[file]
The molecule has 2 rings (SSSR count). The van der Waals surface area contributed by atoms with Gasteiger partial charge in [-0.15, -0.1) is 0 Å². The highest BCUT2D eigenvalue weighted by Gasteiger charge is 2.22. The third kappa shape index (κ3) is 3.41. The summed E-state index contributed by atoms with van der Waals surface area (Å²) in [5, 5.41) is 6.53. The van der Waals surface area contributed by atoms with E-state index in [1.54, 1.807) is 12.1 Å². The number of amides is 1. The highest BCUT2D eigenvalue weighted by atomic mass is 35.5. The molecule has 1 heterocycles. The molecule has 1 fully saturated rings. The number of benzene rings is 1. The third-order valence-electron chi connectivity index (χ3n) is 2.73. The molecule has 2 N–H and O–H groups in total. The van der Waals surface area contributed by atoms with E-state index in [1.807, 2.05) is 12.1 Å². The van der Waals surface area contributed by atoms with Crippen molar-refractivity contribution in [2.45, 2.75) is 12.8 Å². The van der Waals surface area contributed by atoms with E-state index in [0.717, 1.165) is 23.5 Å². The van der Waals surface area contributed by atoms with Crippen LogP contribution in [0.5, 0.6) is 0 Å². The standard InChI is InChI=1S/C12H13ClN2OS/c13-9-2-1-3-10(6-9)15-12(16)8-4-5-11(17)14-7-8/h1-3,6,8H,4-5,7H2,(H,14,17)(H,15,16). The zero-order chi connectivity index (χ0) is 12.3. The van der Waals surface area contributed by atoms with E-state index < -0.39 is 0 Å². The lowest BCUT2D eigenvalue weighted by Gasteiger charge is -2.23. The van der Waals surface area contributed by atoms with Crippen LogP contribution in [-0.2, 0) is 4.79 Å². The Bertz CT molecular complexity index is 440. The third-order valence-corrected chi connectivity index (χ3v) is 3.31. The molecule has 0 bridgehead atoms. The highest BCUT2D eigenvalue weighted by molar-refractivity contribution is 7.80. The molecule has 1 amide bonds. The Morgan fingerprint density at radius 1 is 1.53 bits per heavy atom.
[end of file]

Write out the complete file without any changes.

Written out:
The molecule has 2 rings (SSSR count). The van der Waals surface area contributed by atoms with Gasteiger partial charge in [-0.15, -0.1) is 0 Å². The highest BCUT2D eigenvalue weighted by Gasteiger charge is 2.22. The third kappa shape index (κ3) is 3.41. The summed E-state index contributed by atoms with van der Waals surface area (Å²) in [5, 5.41) is 6.53. The van der Waals surface area contributed by atoms with E-state index in [1.54, 1.807) is 12.1 Å². The number of amides is 1. The highest BCUT2D eigenvalue weighted by atomic mass is 35.5. The molecule has 1 heterocycles. The molecule has 1 fully saturated rings. The number of benzene rings is 1. The third-order valence-electron chi connectivity index (χ3n) is 2.73. The molecule has 2 N–H and O–H groups in total. The van der Waals surface area contributed by atoms with E-state index in [1.807, 2.05) is 12.1 Å². The van der Waals surface area contributed by atoms with Crippen molar-refractivity contribution in [2.45, 2.75) is 12.8 Å². The van der Waals surface area contributed by atoms with E-state index in [0.717, 1.165) is 23.5 Å². The van der Waals surface area contributed by atoms with Crippen LogP contribution in [0.5, 0.6) is 0 Å². The standard InChI is InChI=1S/C12H13ClN2OS/c13-9-2-1-3-10(6-9)15-12(16)8-4-5-11(17)14-7-8/h1-3,6,8H,4-5,7H2,(H,14,17)(H,15,16). The zero-order chi connectivity index (χ0) is 12.3. The van der Waals surface area contributed by atoms with E-state index < -0.39 is 0 Å². The lowest BCUT2D eigenvalue weighted by Gasteiger charge is -2.23. The van der Waals surface area contributed by atoms with Crippen LogP contribution in [-0.2, 0) is 4.79 Å². The Bertz CT molecular complexity index is 440. The third-order valence-corrected chi connectivity index (χ3v) is 3.31. The molecule has 0 bridgehead atoms. The highest BCUT2D eigenvalue weighted by molar-refractivity contribution is 7.80. The molecule has 1 amide bonds. The Morgan fingerprint density at radius 1 is 1.53 bits per heavy atom.